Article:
By Megan Kehoe

The Bulletin

Richard Robertson wants to see changes in Bend.

He wants to see broken sidewalks fixed. He wants to see more jobs. He wants to see more opportunities for people out of work. And he wants nonprofits to get more funding so they can better support the people who need them.

That’s why Robertson, 39, has decided to run for Bend City Council this November.

Robertson was born with Down syndrome. He has announced his intention to run for Jodie Barram’s council seat this fall. As the other candidates running for the post, he is in the process of circulating a petition and getting signatures. He plans to file his paperwork by the Aug. 26 deadline.

“I’d like to make the city of Bend a better place,” Robertson said Friday. “The city needs to fix things like sidewalks, and clean things up.”

Robertson is originally from Dallas, Texas, and has lived in Bend since 1990. He attended Cascade Middle School and Bend High School. He has worked at Abilitree for 20 years, an organization that empowers people with disabilities by helping them become independent.

In the past few years, Robertson said, he has become involved with organizations that work to better the lives of disabled people in the community.

He said one of his major goals is to help local businesses.

“I want the economy to get better so local businesses can stay open,” he said.

Robertson said he’s always been interested in politics. In his home, he keeps a framed photo of when he met President Barack Obama during a campaign rally in 2008. He also has framed photos of the Lincoln Memorial and the U.S. Marine Corps War Memorial depicting the raising of the flag at Iwo Jima. Nearby, he has a photo of him with Kevin Costner — a memento from when Robertson was a cast member in Costner’s film “The Postman.”

Jeremy Coon, a friend who has known Robertson since junior high, is running his campaign.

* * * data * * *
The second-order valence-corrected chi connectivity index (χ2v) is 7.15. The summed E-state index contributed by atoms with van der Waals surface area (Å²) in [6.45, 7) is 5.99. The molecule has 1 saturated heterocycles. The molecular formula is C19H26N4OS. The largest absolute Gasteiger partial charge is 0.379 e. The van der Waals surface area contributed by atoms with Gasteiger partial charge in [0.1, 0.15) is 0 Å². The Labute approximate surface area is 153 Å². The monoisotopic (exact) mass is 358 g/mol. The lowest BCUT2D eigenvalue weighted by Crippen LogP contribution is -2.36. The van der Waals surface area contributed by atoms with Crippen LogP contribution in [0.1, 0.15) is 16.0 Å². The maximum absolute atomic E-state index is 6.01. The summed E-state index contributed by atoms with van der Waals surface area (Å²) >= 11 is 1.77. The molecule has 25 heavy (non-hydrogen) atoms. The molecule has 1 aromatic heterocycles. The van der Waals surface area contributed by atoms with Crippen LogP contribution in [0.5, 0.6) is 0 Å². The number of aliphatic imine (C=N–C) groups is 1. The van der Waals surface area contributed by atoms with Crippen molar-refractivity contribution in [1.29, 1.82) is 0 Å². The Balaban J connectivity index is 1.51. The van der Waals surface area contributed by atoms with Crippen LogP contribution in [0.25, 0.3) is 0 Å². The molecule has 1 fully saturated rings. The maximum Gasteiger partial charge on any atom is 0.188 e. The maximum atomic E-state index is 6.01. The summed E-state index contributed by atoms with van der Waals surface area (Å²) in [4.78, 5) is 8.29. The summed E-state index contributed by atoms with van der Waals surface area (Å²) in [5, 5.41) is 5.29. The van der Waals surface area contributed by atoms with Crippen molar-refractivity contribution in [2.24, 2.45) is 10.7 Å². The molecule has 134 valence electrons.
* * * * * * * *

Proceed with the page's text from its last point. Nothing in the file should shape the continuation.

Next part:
“He’s truly interested in the community and wants to be part of it,” Coon said. “I think having the chance to run and see what it’s like will really satisfy one of his biggest dreams.”

Coon said ever since he’s known Robertson, he’s spoken of running for office and of one day becoming mayor of Bend.

Coon said despite Robertson’s disabilities, he’s thoughtful and has an understanding of community issues. Additionally, Coon describes Robertson as very caring and pure of heart.

“I think it would be healthy for the City Council to have someone like him there to lighten the atmosphere,” Coon said. “He’d be a breath of fresh air.”

Len Cawthon, who has been Robertson’s Abilitree life-skills trainer for three years, said Robertson would be a good advocate for those who don’t always get represented.

“He doesn’t have an education,” Cawthon said. “But he’s always advocating for people with disabilities in the community. People really invite his help. Sometimes it’s not actually about talking as much as it’s about being there and listening.”

Coon is helping collect the 150 signatures Robertson needs to run for council. Coon said they are far from reaching this number, but he’s planning on holding events in the upcoming weeks to rally support.

At this point, Robertson would likely be running against Casey Roats and Ron Boozell this fall if he gets the necessary signatures.

“I wanted him to see that anyone can run, even if they’re disabled,” said Coon. “He might not win, but there’s always the chance if he runs.”

—Reporter: 541-383-0354,